It’s time to bet on Vegas

In June 2016, the United States sports community saw something it thought had a slim to nothing chance of happening. The NHL board of governors approved a new expansion team in Sin City:  the Las Vegas Golden Knights. Shortly thereafter, the NFL voted to allow the Oakland Raiders to relocate to Las Vegas.

At one time, it would have been simply unthinkable that the NFL, a league that long held its ground against gambling, would relocate a franchise to the gambling capital of the world. But by the time the vote was collected, there was hardly any debate on the issue. Currently, it’s only legal to place sports bets in Nevada, Oregon, Delaware and Montana, but I believe sports gambling should be legalized across all 50 states.  

With the movement and creation of two professional “Big Four” sports franchises in Las Vegas, the question of legalizing sports gambling across the country has arisen yet again.

Americans spend billions of dollars on sports gambling every year, but most of the money is transferred illegally through websites, underground gambling rings or office pools. In 2015, the sports betting book in Nevada registered $4.2 billion, while the American Gambling Association estimate that Americans wagered $144.8 billion illegally during that same year.

It’s clear that wagering on sports is becoming more and more popular, which could be due to it becoming a more socially acceptable activity in the modern age. In fact, according to a poll by Seton Hall University, two out of every three Americans believe gambling on sports should be legal.

While some people think legalizing sports gambling would lead to increased gambling addiction across the country as well as referees and players fixing games, the positives totally outweigh these negatives.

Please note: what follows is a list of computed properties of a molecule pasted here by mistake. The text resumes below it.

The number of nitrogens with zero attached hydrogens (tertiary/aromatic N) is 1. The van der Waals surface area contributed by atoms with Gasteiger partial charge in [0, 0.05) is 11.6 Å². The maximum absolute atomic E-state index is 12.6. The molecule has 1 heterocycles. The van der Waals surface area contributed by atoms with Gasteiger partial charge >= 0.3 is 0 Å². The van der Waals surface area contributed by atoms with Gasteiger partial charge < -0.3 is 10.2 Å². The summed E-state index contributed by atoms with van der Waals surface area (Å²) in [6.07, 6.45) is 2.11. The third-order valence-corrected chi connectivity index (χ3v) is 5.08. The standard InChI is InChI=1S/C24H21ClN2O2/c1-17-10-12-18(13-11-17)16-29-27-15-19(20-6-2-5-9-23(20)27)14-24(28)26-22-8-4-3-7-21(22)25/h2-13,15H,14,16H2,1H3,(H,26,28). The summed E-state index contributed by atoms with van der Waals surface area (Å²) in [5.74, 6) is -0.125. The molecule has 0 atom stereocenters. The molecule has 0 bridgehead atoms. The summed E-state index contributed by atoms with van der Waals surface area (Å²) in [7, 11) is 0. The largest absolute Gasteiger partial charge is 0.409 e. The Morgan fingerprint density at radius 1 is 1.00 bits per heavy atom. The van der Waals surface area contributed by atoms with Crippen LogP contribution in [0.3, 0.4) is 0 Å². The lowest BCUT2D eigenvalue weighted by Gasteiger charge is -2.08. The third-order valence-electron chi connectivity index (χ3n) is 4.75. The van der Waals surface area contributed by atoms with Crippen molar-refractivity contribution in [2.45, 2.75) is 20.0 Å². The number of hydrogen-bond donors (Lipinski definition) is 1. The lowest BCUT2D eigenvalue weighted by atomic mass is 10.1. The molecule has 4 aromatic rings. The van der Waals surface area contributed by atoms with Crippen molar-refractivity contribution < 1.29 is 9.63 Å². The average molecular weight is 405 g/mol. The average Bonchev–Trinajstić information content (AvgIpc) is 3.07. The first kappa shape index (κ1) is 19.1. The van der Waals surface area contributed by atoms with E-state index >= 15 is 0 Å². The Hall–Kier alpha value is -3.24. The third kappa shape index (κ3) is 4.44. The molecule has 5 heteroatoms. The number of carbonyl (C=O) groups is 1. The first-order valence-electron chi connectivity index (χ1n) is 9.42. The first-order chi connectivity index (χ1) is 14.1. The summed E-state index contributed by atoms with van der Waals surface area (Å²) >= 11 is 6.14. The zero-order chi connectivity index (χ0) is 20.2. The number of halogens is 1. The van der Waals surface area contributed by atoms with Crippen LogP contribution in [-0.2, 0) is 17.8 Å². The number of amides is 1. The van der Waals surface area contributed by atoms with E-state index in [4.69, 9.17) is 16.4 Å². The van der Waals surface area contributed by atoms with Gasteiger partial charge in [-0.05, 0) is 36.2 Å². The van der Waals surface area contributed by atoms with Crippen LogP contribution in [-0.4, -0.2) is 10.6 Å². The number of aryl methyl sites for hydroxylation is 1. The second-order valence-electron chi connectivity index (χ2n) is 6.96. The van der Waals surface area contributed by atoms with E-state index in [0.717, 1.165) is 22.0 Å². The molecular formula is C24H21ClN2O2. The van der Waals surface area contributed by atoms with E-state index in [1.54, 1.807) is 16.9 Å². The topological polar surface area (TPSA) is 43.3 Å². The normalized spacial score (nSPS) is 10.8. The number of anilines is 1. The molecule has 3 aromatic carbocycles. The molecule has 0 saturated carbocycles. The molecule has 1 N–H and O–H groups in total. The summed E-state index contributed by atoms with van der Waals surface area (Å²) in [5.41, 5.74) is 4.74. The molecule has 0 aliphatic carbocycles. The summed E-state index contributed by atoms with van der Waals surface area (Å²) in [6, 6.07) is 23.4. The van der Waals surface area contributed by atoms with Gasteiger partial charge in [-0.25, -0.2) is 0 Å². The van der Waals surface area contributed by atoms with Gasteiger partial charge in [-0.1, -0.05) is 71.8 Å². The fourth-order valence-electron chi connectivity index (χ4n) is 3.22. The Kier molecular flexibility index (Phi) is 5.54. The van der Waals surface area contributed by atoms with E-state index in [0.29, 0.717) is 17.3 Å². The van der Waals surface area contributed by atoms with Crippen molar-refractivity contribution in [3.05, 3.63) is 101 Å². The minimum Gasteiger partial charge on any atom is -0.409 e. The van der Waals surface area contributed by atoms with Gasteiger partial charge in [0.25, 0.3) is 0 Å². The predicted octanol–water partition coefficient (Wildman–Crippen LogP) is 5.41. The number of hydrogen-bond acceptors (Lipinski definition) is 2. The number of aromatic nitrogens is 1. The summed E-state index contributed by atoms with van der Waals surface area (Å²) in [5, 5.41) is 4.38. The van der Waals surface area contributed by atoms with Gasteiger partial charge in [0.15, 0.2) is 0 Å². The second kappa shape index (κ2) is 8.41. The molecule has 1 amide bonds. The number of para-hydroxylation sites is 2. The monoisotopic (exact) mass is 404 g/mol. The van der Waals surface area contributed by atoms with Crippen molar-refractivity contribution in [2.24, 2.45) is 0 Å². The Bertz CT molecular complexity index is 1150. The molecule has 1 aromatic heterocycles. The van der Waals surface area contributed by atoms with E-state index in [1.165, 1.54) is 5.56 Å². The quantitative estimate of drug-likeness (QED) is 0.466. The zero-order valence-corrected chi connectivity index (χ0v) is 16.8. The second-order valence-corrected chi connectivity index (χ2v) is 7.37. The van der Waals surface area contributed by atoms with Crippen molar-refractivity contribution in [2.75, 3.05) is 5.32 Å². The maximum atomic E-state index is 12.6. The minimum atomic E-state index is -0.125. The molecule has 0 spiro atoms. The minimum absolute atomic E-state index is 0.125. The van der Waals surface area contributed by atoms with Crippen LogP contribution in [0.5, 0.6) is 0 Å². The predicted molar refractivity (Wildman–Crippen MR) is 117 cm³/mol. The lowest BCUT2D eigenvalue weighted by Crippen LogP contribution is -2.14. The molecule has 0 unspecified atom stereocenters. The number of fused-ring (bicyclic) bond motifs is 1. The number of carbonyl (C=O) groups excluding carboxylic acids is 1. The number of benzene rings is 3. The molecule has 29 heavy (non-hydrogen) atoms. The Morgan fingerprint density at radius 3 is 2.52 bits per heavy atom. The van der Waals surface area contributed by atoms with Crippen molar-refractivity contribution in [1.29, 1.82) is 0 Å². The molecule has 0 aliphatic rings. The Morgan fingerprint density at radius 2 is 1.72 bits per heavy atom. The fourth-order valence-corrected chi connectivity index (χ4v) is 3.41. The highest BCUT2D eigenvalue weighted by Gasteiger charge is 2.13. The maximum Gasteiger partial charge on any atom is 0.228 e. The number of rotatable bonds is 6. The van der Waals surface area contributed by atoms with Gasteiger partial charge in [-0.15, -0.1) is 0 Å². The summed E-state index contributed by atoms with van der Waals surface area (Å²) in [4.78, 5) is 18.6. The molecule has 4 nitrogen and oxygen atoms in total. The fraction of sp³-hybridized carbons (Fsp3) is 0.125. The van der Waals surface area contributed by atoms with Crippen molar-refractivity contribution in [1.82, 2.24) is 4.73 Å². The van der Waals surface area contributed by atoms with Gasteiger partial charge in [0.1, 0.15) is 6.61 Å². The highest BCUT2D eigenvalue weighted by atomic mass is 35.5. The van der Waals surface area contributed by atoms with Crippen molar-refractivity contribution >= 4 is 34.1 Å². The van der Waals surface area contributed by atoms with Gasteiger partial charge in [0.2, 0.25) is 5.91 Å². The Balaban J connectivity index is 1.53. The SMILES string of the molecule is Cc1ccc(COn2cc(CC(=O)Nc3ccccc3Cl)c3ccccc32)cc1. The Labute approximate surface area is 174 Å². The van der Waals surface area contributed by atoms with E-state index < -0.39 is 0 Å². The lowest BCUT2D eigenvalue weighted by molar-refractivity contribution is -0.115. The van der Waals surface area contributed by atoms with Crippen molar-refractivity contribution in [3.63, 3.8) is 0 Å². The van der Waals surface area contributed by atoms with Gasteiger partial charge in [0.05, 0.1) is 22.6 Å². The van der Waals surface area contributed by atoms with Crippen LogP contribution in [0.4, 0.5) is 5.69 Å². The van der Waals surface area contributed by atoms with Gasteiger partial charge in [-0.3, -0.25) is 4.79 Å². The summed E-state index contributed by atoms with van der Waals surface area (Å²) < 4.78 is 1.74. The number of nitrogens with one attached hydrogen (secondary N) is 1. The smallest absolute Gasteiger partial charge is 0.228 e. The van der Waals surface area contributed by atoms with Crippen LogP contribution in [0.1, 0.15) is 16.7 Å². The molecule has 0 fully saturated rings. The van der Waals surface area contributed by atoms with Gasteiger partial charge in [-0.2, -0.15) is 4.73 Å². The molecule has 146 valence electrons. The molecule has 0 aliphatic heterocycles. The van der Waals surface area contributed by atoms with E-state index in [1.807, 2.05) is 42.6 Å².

Think of how many people bet on horseraces like the Triple Crown, March Madness and the Super Bowl. If someone simply puts $5 down on a sporting event, there’s increased interest in the game. This not only helps boost popularity, but it also helps television networks. More interest means more viewers and better ratings, and more viewers means higher advertising revenue, which is better business across the board.

Legalizing sports betting across the country would also assist the economy. Only 3 percent of current sports bets are being wagered legally. Most of the money is going to offshore websites and bookies while America is losing billions of dollars that could be gambled legally.

Sports wagering is a lucrative market that could pass on earnings to local and state governments. In many states (cough, cough – Illinois) experiencing budget crises and cuts in spending, sports wagering could present an opportunity for an increase in revenue. Georgia Law Review projected that sports gambling could create $1 billion in wagers and $100 million in revenue for a state if it were legalized. Opening up the books could also create hundreds – if not thousands – of jobs across the country.

All in all, sports gambling presents an opportunity for casinos to cater to a whole new source of cash flow, and the government, TV networks and fans would all benefit as well. Being able to legally put down $20 on that 15 seed in the NCAA tournament will only change sports for the better.